The History Of Thanksgiving Day Football Games

Thanksgiving is the most American of the holidays we celebrate during the so-called "Holiday Season." Sure, we may have put our own spins on Halloween and Christmas, but those were existing holidays that we imported from Europe and then Americanized. Thanksgiving, however, is all ours, made official by a government decree following the Civil War, and tied, however ceremonially, to a somewhat-apocryphal narrative about a shared meal of friendship between early settlers and Native Americans.

For nearly a century, Thanksgiving has also included another all-American element: gridiron (as opposed to Association) football. Specifically, according to Sporting News, the Detroit Lions always host a home game on Thanksgiving Day, as they have done since 1934, as do the Dallas Cowboys, as they have done (with a couple of exceptions) since 1966. Further, this year, according to the NFL, a third team will host a Thanksgiving Day game. The Lions will take on the Bears in Detroit, the Cowboys will take on the Raiders in Dallas, and the New Orleans Saints will host the Buffalo Bills at the Superdome.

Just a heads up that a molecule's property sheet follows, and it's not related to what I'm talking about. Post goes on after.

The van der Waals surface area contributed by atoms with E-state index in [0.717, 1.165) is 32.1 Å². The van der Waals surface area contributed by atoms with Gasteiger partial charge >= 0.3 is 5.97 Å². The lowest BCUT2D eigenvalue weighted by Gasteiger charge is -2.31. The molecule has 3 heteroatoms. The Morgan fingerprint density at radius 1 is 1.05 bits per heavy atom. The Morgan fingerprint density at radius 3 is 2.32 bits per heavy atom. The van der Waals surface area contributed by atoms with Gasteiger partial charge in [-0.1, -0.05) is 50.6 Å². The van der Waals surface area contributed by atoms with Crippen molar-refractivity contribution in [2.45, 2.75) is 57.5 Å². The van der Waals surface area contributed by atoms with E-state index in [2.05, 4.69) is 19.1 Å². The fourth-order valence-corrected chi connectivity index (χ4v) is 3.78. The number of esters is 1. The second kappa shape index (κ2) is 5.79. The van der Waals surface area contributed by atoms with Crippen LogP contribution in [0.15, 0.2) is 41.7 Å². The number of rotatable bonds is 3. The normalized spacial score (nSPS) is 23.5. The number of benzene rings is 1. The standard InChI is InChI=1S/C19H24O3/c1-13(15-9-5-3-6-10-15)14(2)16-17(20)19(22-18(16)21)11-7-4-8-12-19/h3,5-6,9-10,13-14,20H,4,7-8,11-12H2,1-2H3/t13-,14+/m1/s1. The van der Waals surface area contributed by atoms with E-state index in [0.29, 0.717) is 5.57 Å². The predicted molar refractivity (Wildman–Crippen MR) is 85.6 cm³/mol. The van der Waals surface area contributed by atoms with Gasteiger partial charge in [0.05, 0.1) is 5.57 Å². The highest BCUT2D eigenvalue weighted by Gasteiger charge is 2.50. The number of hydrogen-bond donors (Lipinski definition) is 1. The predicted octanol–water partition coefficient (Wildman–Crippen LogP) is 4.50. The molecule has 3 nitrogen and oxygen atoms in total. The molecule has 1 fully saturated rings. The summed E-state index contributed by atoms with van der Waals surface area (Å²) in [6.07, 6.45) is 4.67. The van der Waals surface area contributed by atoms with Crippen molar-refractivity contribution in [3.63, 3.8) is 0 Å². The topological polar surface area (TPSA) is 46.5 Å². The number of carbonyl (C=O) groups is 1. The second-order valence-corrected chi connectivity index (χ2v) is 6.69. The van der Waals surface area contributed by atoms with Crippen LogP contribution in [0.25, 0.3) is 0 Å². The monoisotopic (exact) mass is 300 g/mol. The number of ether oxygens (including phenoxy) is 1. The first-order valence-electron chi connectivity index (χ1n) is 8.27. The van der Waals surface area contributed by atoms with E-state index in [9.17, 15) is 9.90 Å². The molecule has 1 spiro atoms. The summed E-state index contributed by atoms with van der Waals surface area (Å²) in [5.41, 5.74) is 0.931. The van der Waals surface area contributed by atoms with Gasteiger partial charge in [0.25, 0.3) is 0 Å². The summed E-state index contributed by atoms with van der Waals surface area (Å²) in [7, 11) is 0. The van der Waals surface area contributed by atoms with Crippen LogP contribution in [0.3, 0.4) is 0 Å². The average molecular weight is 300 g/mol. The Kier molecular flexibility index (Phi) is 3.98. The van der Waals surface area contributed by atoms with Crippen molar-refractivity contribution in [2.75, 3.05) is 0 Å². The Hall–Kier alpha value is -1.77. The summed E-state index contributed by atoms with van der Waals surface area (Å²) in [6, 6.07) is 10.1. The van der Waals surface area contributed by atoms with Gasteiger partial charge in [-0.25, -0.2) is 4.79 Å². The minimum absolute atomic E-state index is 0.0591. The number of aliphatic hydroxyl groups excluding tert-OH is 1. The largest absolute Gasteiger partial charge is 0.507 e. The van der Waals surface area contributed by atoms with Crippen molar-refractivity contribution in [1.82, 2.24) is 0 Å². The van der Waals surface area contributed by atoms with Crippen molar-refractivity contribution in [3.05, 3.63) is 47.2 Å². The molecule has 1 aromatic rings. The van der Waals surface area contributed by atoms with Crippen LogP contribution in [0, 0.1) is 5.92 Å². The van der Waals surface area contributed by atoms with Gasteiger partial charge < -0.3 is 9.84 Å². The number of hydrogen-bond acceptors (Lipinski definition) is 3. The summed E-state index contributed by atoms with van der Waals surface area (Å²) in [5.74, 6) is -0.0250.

Thanksgiving Day football was a marketing gimmick

Back in the early 1930s, according to the Pro Football Hall of Fame, George A. Richards purchased the Portsmouth (Ohio) Spartans and moved them to Detroit. Richards knew that, in the Motor City, his football team would play in the shadow of the city's baseball team, the Tigers. Nevertheless, in the fall of 1934, baseball season had been over for weeks, and Richards decided to take a risk and schedule a game on Thanksgiving Day. It was a calculated risk: his team was 10-1 and stacked with talent, and his adversaries, the Chicago Bears, were undefeated. The risk paid off: The game sold out the 26,000-seat University of Detroit Stadium, and the rest is history.

The Cowboys, for their part, also got in on the Thanksgiving Day game action simply because it was, by 1966, a proven system, according to Sporting News. Specifically, that year the team's general manager, Tex Schramm, figured that a Thanksgiving Day game would help his team become more popular, and sure enough, the team's first holiday game was a sellout as well as a win for the Cowboys. However, the NFL switched things around for the 1975 and 1977 seasons, during which the Cowboys sat out the Thursday games, but they've been hosting Thanksgiving Day contests every year since 1978.